Technology: People “need to learn to ask questions again”

People “have to learn to ask questions again”

Questions in dealing with technology are important

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Are there any reservations? And what is the easiest way to learn how to use new technologies? A digital expert explains.

Due to the corona pandemic, many people in Germany inevitably had to deal more with the digital world. Pizza is ordered via the app, loved ones can often only be seen via video chat and more and more employees are working from the home office. A study commissioned by the digital association Bitkom, which was published in March, shows that digital technologies helped 83 percent of the 1,002 respondents aged 16 and over in at least one area of ​​their lives during the crisis.

“In the lockdown, most people spent a lot more time in their own four walls,” said Bitkom President Achim Berg in a press release. “In an analog world like the one 50 years ago, the corona pandemic would have demanded a lot more from all of us.” Nevertheless, certain concerns are quite normal, especially for people who are less concerned with technology. In an interview with the news agency spot on news, digital expert and author Holger Volland, whose new book “The future is smart. You too?” (Mosaik Verlag) recently published whether he can understand this fear of contact.

How should the user see through?

“The technological possibilities and the variety of offers overwhelm a lot of people,” says Volland. Not even experts agree on how harmful or useful some digital offerings are. How should a normal user see through? “The rapid development in recent years, for example in artificial intelligence, has” led to a worldwide race. That brought an oversupply of possibilities without corresponding regulations or security systems. Fortunately, this is changing and politics is realizing where technology companies act to the detriment of people in order to increase their own value. ”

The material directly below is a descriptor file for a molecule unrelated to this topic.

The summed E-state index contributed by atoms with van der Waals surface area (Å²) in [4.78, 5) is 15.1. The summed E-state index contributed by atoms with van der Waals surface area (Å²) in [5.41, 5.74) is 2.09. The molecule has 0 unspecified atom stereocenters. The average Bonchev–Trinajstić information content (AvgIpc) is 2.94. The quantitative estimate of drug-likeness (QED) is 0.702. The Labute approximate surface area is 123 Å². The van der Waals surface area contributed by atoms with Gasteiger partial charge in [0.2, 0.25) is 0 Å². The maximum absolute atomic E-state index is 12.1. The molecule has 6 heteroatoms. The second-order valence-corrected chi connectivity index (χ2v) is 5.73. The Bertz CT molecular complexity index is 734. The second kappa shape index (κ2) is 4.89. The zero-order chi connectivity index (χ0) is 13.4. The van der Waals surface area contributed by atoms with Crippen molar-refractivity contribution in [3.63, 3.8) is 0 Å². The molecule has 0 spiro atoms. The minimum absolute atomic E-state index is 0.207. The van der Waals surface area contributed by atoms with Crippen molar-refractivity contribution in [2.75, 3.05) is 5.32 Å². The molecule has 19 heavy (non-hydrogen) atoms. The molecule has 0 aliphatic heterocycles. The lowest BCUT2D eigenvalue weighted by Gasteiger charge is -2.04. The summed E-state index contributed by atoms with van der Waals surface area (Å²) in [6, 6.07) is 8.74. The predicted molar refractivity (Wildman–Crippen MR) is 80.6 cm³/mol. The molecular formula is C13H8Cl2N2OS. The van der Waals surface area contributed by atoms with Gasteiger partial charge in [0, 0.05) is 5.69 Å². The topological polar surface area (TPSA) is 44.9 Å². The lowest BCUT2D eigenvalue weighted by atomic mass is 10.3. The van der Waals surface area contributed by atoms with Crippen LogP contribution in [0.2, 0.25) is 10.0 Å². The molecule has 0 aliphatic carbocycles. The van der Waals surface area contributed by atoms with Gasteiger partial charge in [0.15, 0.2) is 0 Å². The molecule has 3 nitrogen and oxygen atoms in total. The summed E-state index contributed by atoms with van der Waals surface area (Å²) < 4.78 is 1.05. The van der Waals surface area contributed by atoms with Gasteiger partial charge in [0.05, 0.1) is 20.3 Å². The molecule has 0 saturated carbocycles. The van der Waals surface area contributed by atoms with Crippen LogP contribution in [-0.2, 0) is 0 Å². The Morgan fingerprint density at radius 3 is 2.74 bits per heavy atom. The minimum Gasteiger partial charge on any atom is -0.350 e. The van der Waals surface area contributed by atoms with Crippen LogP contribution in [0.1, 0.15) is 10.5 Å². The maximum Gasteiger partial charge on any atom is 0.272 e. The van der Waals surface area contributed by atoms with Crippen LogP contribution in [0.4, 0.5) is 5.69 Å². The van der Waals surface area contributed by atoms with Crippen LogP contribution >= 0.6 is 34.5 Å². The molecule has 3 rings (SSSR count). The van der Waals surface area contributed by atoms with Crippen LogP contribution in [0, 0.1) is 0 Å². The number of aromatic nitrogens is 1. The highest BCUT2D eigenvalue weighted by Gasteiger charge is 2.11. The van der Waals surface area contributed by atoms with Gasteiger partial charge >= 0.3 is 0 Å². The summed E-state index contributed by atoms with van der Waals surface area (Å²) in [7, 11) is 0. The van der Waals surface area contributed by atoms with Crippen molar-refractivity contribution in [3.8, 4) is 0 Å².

However, the expert could “still only advise everyone to deal with digitization, because it has arrived in our everyday lives”. Anyone who overslept this threatens to be left behind. But how do you learn to use new technologies? Volland explains: “We have to learn again to ask questions if we don’t understand something. False inhibitions, because there seem to be so many digitization experts, are completely out of place.” For example, he had “no idea” of what would actually happen to his digital life once he died. “Then I asked around until I understood how to organize my digital estate.” The most important reason for his new book was actually “easy learning”.

Children also have to learn to use technology

Nowadays, parents are faced with the challenge of educating their children in a networked world to use the Internet, social media and the like in a responsible manner. It is often not easy to find the right approach. But how do the kids introduce the topic?

“To answer this question, I met with an expert from Silicon Valley,” says Volland. “Esther Wojcicki is a pedagogue, mother of the CEO of YouTube and mother-in-law of Google co-founder Sergej Brin. In this way, children could learn “that technology is not an end in itself, but a tool”. In particular, many founders from the tech mecca of Silicon Valley would “forbid their children to use social media until they reach puberty”.